Tuesday, August 16, 2011

An A to Z of Editorial Peeves: U

For those of you just joining us, where have you been? I'm all the way up to the Us in this alphabetical list of my editorial peeves that began back in March.

At any rate, we're getting down to the lesser-used letters of the alphabet now, so the lists are getting noticeably shorter. (You're just dying to see what I'm going to have on the X list, aren't you?!) There are only three items (sort of) in this week's list.


(I'm going to get pounded by a lot of editors for this one.)

Grammar trolls like to pounce on people who use the phrase more unique. Yes, it is true, strictly speaking, that uniqueness is an absolute; something either is unique, or it isn't.

The problem with adhering to such a strict definition of unique is that the word becomes meaningless. Everything is unique in some way. No two things are completely identical; each thing has some characteristic that is unique to it, even if it's only its placement in space.* And because no two things can share every single characteristic, everything is, from a certain metaphysical point of view, unique.

Which makes the idea of unique being an absolute a little pointless.

Look, I'm not calling for wholesale abandonment of the principle that unique shouldn't be qualified, especially when it comes to formal writing. But surely, if we can live in a world where young women can become "a little pregnant" and Westley can be "only mostly dead," surely we can accept the occasional "more unique," at least in informal speech, right? It isn't as if you don't know what the speaker means.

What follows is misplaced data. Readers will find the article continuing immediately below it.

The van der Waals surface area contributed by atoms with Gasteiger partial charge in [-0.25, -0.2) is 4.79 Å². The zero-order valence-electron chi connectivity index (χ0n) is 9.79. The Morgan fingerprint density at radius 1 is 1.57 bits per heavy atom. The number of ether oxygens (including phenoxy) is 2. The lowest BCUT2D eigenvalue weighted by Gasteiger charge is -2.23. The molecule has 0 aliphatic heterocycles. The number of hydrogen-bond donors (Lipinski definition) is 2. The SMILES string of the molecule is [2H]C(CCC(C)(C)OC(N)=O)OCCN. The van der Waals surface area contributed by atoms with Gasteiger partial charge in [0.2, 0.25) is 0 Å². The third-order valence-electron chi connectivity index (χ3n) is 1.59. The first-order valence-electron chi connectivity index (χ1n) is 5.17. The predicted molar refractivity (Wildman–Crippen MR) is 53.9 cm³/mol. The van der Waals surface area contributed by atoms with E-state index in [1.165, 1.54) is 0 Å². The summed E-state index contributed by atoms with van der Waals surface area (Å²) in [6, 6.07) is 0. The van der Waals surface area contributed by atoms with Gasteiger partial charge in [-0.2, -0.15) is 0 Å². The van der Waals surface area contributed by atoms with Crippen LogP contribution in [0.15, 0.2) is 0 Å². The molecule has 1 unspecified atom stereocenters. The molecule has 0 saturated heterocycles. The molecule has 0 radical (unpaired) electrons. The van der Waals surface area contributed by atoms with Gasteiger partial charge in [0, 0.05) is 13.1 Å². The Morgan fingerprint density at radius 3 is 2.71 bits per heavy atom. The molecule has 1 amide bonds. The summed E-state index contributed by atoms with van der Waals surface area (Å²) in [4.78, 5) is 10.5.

* This stems from the principle of the identity of indiscernibles. Fourteen years later and I'm finally putting those philosophy classes to use.


I really hate this word. Hate it.

It's not that there's anything grammatically wrong with it or that I see people misusing it; there's just something stylistically gaudy about it. I don't like gaudy.

Use is a perfectly good (though somewhat boring) verb. The two extra syllables of utilize are just pointless, like a diamond-studded No. 2 pencil.

I won't go so far as to deny that utilize might, sometimes, possibly maybe be the right word, but it shouldn't be used nearly as often as it currently is. If you find yourself using it, take a closer look. You probably don't want to.

Bill Bryson, in Troublesome Words, says that utilize, in the strictest sense, "means to make the best use of something that wasn't intended for the job." Feel free to use that definition as a guide for your utilize usage. Or just do what I do and avoid the word altogether.

Utilize (Redux)

I hate utilize so much that I'm putting it in this list twice. Really. That much.

And I'm not alone. I've heard tell of copy editors tracking utilize deletions on their cubicle walls like World War II fighter pilots tallying enemy kills.
This copy editor is da bomb!

Though I don't keep tally myself, I do obtain a certain amount of glee from knowing that there is one less utilize in the world.

My only regret is that I've added so many of them with this post.